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A California bill would create an alert system for missing Black women and youth

A freeway sign over Interstate 5 in Los Angeles flashes a message about a child abduction as part of the statewide Amber Alert program in August 2002. California state Sen. Steven Bradford has proposed a bill to create a special "Ebony Alert" system for missing Black women, girls and youth in the state.
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A freeway sign over Interstate 5 in Los Angeles flashes a message about a child abduction as part of the statewide Amber Alert program in August 2002. California state Sen. Steven Bradford has proposed a bill to create a special "Ebony Alert" system for missing Black women, girls and youth in the state.

Each year, thousands of Black youth and women go missing across the U.S. at a disproportionate rate. And despite the desperate pleas for media attention, their cases are often overlooked, failing to grab national headlines.

A new bill proposed in California would address that by creating a public alert system similar to those designed to help find abducted children and older adults who've gone missing.

Senate Bill 673, introduced last week, would create the "Ebony Alert" system for missing Black children and young women. When activated, the proposed system – similar to Amber or Silver alerts — would inform people of missing Black children and young women.

State Sen. Steven Bradford, who introduced the measure, says the new alert system would ensure that resources and attention are given to bringing home missing Black women and children — eliminating implicit racial bias in cases involving missing persons of color.

"When someone who is missing is incorrectly listed as a runaway, they basically vanish a second time," Bradford said in a news release. "They vanish from the police detectives' workload. They vanish from the headlines. In many ways, no one even knows they are missing."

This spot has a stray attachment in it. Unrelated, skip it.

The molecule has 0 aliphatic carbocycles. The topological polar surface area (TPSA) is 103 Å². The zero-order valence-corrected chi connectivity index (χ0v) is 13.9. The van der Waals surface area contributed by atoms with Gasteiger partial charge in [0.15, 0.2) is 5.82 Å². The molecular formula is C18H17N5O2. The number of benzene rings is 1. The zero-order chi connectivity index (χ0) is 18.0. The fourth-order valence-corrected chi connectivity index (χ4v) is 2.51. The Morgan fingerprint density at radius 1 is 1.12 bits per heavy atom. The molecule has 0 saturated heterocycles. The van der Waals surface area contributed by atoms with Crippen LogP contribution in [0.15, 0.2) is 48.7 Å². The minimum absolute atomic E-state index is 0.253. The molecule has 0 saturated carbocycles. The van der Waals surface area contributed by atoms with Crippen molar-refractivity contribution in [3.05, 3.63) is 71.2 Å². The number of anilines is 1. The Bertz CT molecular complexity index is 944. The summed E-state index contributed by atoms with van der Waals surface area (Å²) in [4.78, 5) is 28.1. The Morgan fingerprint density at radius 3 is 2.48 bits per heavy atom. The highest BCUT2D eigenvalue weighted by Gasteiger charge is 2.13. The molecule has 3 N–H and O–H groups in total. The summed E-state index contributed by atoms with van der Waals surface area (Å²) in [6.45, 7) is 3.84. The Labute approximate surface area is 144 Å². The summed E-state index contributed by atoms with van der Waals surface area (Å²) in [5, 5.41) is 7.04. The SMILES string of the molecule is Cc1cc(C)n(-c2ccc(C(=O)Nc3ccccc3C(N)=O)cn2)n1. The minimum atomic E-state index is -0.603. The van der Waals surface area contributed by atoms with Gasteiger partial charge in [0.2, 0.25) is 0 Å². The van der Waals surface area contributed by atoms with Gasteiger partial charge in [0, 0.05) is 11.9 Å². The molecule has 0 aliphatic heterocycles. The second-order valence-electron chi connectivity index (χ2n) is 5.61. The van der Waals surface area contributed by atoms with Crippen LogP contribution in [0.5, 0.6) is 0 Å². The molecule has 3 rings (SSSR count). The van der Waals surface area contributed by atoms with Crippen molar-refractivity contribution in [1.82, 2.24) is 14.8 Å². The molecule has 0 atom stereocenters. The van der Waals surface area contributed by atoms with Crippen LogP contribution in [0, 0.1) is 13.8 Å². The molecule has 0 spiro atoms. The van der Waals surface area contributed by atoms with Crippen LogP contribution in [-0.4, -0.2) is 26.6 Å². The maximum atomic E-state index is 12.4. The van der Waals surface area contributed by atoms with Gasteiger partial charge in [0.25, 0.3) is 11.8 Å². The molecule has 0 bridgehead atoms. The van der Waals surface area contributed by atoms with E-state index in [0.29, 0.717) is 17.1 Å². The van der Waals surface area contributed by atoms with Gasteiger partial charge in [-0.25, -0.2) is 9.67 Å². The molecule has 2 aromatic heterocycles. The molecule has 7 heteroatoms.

The alert system could be activated based on several factors

The bill lays out guidelines and considerations for if and when an Ebony Alert should be issued in cases in which authorities believe the alert would help in their investigation.

Under the proposal, a law enforcement agency could request an alert to be activated if:

  • The missing person is between 12 and 25 years old
  • They may have been a victim of trafficking or abduction
  • Their physical safety is endangered
  • They suffer from a physical or mental disability
  • And other factors
  • Bradford, the vice chair of the California Legislative Black Caucus, said Black children are classified as "runaways" more often than white children — which results in fewer resources being dedicated to locating them.

    "How can we find someone and bring them home safely when no one is really looking for them," he said.

    Margaret Prescod, founding member of the Black Coalition Fighting Back Serial Murders, holds a page of photos of missing women, as she joins relatives of victims speaking after the sentencing of Lonnie Franklin Jr., a convicted serial killer known as the "Grim Sleeper," in Los Angeles on Aug. 10, 2016.
    Damian Dovarganes / AP
    /
    AP